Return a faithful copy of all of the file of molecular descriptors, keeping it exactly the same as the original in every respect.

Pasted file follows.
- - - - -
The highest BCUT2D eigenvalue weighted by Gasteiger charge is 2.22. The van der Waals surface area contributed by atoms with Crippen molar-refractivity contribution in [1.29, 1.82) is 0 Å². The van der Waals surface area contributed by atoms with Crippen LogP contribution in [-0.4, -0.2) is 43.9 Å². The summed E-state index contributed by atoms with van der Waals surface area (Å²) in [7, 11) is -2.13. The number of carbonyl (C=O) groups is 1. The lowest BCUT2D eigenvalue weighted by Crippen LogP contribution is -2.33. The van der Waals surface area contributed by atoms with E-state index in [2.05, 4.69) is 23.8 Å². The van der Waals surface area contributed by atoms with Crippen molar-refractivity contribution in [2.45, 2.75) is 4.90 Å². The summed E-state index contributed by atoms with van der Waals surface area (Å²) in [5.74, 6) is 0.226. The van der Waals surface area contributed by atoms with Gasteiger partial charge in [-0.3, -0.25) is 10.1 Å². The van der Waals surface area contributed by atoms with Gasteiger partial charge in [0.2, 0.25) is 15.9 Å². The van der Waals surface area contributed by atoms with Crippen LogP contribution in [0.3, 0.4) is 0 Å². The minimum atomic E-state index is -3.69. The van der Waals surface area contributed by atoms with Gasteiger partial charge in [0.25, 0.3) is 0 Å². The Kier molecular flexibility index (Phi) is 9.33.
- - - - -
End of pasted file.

The highest BCUT2D eigenvalue weighted by Gasteiger charge is 2.22. The van der Waals surface area contributed by atoms with Crippen molar-refractivity contribution in [1.29, 1.82) is 0 Å². The van der Waals surface area contributed by atoms with Crippen LogP contribution in [-0.4, -0.2) is 43.9 Å². The summed E-state index contributed by atoms with van der Waals surface area (Å²) in [7, 11) is -2.13. The number of carbonyl (C=O) groups is 1. The lowest BCUT2D eigenvalue weighted by Crippen LogP contribution is -2.33. The van der Waals surface area contributed by atoms with E-state index in [2.05, 4.69) is 23.8 Å². The van der Waals surface area contributed by atoms with Crippen molar-refractivity contribution in [2.45, 2.75) is 4.90 Å². The summed E-state index contributed by atoms with van der Waals surface area (Å²) in [5.74, 6) is 0.226. The van der Waals surface area contributed by atoms with Gasteiger partial charge in [-0.3, -0.25) is 10.1 Å². The van der Waals surface area contributed by atoms with Gasteiger partial charge in [0.2, 0.25) is 15.9 Å². The van der Waals surface area contributed by atoms with Crippen LogP contribution in [0.3, 0.4) is 0 Å². The minimum atomic E-state index is -3.69. The van der Waals surface area contributed by atoms with Gasteiger partial charge in [0.25, 0.3) is 0 Å². The Kier molecular flexibility index (Phi) is 9.33.